It held its shape nicely. The freezer bit is important.

Remove it from the bag and brown it in butter on a medium pan. This doesn’t take long.

I had to cut it in two to get it to fit on the pan.

I had to cut it in two to get it to fit on the pan. And, yes, I know what it looks like.

Warm the pea soup. Place it in a bowl. Gently slice the monkfish and place it in the centre, using a bit of mint leaf for decoration. Serve and enjoy.

Enjoy this delicious dish. It will have you in rude health.

Enjoy this delicious dish. It will have you in rude health.

This looks great plated and tastes fantastic. It has the benefit of being a decent number of your ‘five-a-day’ too. That will help keep you in rude health. Yes, rude….

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Latest comments
  • ‘A pool of Pea’………..Jury’s out on that title, but the dish looks incredible C-baps.

    • Thanks Rory,
      The thought popped into my head. I had to do it!

  • A fine wee dish. Congratulations (not least for sustaining the joke throughout). Lx

    • And a wee congratulation to you for dribbling it down into the comments!

  • I thought for one ghastly moment you had ventured into the murky depth of South Australian cuisine, and were showing us a Pie Floater (yes, also open to alternative interpretation… ). For a visual explanation of my temporary confusion, go here: http://culturaldictionary.org/pie%20floater.html
    Yours sounds delicious!

    • The pie floater is a popular dish in the north of England. A frightening prospect.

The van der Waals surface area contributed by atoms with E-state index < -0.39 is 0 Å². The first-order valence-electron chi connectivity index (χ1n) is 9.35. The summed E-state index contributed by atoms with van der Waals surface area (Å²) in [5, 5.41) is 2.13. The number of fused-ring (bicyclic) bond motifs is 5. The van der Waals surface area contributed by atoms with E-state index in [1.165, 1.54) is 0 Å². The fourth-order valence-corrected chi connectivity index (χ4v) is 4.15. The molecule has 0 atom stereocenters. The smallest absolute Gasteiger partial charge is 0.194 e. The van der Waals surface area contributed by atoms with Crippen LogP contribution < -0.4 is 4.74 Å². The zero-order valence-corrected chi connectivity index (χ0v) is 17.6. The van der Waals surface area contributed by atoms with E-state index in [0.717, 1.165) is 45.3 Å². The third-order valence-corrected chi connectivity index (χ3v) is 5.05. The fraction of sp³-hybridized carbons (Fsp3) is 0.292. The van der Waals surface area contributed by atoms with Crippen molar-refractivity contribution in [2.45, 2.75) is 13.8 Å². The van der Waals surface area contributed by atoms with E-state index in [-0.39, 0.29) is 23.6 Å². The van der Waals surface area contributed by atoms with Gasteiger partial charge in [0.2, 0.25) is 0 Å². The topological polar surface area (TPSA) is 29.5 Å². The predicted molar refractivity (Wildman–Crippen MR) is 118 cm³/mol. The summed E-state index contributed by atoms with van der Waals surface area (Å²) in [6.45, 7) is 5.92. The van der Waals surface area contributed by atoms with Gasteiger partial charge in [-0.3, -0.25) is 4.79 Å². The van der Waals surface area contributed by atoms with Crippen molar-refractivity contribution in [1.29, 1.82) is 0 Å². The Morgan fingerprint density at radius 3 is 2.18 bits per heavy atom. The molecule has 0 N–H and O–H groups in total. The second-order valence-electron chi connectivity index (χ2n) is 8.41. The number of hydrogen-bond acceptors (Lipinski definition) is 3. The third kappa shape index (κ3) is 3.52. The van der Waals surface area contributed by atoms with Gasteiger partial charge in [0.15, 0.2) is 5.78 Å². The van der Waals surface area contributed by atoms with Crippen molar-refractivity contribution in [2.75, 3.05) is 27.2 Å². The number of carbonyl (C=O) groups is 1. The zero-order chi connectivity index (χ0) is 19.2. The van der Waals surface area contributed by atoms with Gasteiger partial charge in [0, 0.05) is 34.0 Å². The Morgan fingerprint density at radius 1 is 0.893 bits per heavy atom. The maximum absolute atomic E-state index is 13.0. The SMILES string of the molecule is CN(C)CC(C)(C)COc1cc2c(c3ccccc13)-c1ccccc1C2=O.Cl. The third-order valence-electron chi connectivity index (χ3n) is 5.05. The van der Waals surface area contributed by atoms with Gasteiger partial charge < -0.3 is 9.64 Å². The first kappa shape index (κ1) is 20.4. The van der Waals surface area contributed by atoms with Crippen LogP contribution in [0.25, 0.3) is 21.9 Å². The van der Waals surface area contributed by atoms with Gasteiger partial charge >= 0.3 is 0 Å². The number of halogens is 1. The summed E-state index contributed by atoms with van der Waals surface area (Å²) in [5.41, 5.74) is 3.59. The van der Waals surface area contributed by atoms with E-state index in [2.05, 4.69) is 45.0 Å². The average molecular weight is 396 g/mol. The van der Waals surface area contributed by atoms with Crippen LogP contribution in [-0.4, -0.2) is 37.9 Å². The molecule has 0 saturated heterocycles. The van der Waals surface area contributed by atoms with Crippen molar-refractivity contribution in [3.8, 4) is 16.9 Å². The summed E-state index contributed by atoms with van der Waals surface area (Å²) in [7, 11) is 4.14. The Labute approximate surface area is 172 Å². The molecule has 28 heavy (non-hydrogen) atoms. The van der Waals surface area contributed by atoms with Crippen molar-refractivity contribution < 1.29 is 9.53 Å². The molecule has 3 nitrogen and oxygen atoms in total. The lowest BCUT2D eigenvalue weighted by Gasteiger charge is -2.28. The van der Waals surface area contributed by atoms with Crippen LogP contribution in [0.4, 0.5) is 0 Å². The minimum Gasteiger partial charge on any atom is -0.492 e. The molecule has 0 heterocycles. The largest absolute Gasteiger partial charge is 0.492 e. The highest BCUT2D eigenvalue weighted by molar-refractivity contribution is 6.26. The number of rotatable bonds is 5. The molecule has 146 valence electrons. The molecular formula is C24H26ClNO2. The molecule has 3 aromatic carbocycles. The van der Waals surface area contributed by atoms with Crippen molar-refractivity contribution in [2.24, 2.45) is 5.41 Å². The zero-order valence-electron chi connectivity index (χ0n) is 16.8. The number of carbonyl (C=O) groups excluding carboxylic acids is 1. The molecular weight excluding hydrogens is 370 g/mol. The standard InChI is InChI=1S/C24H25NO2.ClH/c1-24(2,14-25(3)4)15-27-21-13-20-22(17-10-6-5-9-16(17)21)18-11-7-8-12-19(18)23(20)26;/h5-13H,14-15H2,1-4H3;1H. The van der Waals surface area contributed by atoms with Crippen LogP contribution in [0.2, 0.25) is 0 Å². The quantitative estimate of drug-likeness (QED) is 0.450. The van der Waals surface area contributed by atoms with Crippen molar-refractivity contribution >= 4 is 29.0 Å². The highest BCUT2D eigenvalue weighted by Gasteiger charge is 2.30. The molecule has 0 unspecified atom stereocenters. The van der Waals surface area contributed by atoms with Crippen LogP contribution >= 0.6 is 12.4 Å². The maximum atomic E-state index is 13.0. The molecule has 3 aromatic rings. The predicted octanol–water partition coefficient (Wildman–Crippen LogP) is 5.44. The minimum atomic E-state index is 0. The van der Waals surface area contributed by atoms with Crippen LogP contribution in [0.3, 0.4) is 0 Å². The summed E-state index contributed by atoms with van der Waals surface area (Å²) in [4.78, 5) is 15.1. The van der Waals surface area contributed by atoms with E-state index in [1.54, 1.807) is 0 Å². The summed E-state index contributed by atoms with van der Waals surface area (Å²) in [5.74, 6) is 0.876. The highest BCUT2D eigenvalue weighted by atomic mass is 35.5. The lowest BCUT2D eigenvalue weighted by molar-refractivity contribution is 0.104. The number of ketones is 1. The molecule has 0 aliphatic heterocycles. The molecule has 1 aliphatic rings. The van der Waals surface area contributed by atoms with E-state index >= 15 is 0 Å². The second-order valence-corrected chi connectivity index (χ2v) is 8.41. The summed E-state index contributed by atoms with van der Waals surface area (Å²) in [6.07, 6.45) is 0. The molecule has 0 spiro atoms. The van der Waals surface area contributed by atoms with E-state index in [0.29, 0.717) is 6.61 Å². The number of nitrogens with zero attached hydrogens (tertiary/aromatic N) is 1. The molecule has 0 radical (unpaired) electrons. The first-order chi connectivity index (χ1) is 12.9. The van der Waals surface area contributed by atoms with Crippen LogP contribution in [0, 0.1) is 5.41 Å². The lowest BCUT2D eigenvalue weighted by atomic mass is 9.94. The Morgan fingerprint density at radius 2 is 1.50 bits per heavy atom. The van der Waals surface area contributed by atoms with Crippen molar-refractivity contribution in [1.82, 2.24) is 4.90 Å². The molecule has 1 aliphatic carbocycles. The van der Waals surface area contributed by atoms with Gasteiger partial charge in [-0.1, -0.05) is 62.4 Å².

• I did a very similar dish to this, without the sous vide, when we were running the residential food photography courses…..love the idea of serving it with the pea soup…

    • Thanks Roger. One of these days, I’ll be suckered into asking about the courses and we both know where that will lead…

  • I love the cyclicality of this dish, Conor. Ugly fish goes the full Cinderella. Pretty peas go somewhat the other way. I’d happily inhale both of them, but then again, I’d never be so shallow as to judge on looks alone (can’t afford to, but that’s another story)

    • “Never judge the book by the cover” goes the old saying. I am glad of it, for sure.

  • ah, once again truth prevails: every man retains a bit of 12-year-old at the depths of their being.

    humorous potty/body innuendo aside or not, three cheers for another beautiful veggie. i still dream of the day mankind will achieve whirled peas…

    • I just love getting your comments. It is proof to me of real engagement. I am delighted to be able to impress a Veggie while doing this stuff.
      12 is an exaggeration by the way. Never older than 10.

  • Looks stunning! And Bravo for possibly a record number of puns in one post 🙂

    • I haven’t counted, but pretty sure this is not a record for Conor 😉

      • You’re right, I’m underestimating him 🙂

      • I haven’t either Stefan. Fun to write and really delicious to cook.

    • It’s true Donna, they flowed!

  • Great post and great recipe, Conor. I bet the sweetness of the peas worked very well with the saltiness of the parma. Important to have it sliced thin, so it doesn’t overpower the fish. Which of course was very tender and juicy thanks to SV 🙂 Like the trick with the cling film, too. The hard part is handling those stick-together thin slices of parma.